You might think your local is pretty decent. The carpet doesn't stick to your shoes as you walk through the door, there's no aroma of wet dog, and the jar of salted peanuts on the bar looks (fairly) fresh. Besides, it serves an alright pint and that's all that matters.
But have you ever thought about how clean the beer lines that pump your Carlsberg from the keg, through the tap, and into your glass really are? Of course not, which could be why, according to a new report, you're probably drinking dirty pints.
Compiled by pub inspectors from Cask Marque and released last week, The Beer Quality Report claims that one in three pints served in British pubs come from beer lines that aren't cleaned regularly, making them breeding grounds for bacteria and mould. Overall, the report says, low quality beer is the result poor cleaning practices in 58.8 percent of British pubs.
Cask Marque's report—which aggregates data collection from 220,000 smart devices attached to beer taps, 750 Cask Marque accreditation reviews, and 22,000 visits from researchers—also exposed the areas of the UK in which pubs are most likely to scrimp on the scrubbing. The South West might be famous for its cider but according to Cask Marque, the pipes pouring that scrumpy are probably dirty. The report found that across draught cider, stout, lager, and ale served in the region, an average of 40.8 percent comes from unclean beer lines. Wales was close behind for most dirty pints pulled, with 39 percent of its beer lines falling short of good hygiene standards.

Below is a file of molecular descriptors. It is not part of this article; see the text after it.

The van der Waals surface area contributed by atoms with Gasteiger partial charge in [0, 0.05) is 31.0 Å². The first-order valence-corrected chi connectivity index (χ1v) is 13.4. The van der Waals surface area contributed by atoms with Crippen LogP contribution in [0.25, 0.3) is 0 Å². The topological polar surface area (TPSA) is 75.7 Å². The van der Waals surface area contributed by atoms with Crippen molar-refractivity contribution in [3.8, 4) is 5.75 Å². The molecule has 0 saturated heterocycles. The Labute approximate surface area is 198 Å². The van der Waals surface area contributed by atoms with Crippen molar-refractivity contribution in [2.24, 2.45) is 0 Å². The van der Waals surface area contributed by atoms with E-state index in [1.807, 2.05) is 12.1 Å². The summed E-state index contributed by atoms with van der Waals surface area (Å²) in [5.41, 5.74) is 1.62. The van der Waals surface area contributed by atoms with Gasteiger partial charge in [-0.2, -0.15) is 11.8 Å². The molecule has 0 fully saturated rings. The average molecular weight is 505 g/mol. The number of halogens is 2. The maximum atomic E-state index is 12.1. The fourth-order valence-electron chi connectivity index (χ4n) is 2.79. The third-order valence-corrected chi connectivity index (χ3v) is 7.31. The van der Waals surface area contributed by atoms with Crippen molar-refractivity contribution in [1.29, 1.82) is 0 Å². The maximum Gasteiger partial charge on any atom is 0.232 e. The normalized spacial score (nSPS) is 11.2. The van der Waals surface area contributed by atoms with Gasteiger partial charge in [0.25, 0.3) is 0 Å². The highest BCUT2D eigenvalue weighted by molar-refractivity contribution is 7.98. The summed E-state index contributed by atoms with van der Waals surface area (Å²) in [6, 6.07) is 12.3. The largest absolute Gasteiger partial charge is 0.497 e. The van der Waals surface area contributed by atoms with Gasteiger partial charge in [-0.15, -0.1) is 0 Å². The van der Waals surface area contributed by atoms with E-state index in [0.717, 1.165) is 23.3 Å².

Regions in the North, however, topped the table for the cleanest pumps. The North East scooped first place with only 29 percent of beer lines flagged as dirty, while the North West and Yorkshire followed in the top three with just 31.3 percent and 31.6 percent of pubs found to have unclean lines respectively.
According to the report, pubs may be skipping cleaning duties to save money and beer wastage. But Paul Nunny, Cask Marque's director, told trade publication The Morning Advertiser, that customers wouldn't stand for low standards.
Nunny said: "Consumers today expect good retail standards and this has added to the demands on the pub. We have now got a lot of fast food outlets that are competing with pubs and so are coffee shops, only their standards are higher and pubs need to catch up. But that's not to say that there aren't pubs out there with higher standards than their competitors."
With baristas snapping at bartenders' heels, it might be time for them to clean up their pint-pouring act.